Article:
My assessment of myself takes into account things that never gone beyond the confines of my own skull. Thoughts, feelings, intentions — they’re all real to me, even if nobody else may subject them to scrutiny.
If I judge myself more kindly because of all the times I thought really hard about donating to this charity or volunteering for that cause, is that a realistic assessment of myself if I never made my nice thought into a concrete action in the world?
If I judge myself harshly for the nasty remarks that flitted across my mind or the anger that flared within me, even though I refrained from saying something hurtful, is that a true appraisal of myself?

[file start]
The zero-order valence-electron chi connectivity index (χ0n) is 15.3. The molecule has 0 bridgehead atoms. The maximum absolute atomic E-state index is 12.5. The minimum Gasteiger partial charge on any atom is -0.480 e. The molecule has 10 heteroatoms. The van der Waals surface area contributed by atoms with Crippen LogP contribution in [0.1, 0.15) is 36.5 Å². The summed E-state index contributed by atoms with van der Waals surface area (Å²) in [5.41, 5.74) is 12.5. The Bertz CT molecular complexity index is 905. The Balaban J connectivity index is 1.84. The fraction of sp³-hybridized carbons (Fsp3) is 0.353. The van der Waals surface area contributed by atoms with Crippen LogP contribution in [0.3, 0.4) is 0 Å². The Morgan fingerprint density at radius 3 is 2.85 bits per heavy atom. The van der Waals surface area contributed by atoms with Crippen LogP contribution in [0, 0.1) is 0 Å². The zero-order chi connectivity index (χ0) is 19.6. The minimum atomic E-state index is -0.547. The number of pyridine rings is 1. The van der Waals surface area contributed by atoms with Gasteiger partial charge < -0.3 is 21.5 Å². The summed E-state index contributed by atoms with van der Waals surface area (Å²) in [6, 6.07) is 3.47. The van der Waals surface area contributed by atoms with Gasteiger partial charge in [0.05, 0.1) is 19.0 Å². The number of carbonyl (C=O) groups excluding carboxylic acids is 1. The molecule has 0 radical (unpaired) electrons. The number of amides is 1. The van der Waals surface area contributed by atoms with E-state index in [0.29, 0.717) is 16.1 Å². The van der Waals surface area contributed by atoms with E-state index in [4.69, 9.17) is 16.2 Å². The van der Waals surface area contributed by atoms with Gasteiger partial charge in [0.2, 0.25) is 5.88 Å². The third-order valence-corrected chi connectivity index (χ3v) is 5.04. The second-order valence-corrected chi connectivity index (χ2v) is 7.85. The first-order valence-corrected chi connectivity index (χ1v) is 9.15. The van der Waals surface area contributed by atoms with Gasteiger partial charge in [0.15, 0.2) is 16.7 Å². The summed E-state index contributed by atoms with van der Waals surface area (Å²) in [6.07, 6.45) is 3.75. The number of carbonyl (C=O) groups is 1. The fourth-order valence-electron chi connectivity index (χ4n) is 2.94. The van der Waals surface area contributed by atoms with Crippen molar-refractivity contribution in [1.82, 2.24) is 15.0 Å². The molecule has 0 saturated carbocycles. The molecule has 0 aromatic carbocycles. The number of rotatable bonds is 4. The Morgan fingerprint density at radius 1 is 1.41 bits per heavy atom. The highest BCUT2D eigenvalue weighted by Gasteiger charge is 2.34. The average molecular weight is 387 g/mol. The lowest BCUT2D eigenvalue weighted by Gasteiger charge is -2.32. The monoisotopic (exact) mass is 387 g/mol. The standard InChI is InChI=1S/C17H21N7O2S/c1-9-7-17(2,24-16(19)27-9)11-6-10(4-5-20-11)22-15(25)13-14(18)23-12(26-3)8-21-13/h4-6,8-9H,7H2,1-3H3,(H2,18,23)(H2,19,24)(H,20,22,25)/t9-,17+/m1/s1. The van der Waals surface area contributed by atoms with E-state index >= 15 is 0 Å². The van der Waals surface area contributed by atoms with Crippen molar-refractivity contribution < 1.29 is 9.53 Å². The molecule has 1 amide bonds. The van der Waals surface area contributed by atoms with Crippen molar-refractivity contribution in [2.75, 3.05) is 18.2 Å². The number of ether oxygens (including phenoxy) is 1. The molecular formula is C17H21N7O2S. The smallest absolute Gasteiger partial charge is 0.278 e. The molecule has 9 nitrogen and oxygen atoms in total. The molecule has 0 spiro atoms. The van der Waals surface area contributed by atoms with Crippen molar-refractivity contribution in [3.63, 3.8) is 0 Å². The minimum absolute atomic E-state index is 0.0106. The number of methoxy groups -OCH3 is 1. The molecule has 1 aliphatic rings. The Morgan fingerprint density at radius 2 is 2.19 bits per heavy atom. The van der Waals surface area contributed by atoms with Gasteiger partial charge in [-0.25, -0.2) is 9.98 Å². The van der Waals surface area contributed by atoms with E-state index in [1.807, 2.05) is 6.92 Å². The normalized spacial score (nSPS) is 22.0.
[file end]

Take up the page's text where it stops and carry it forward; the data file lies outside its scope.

The word l’hitpalel, usually rendered in English as “to pray,” actually means “to judge oneself.” Perhaps the One to Whom I pray can help me figure out how to balance the actions that others see with what I know I am capable of doing, and thus help me see myself more clearly.
#BlogElul, the brainchild of Rabbi Phyllis Sommer, invites participants to chronicle the month leading up to the Jewish High Holy Days through blog posts, photos, and other social media expressions.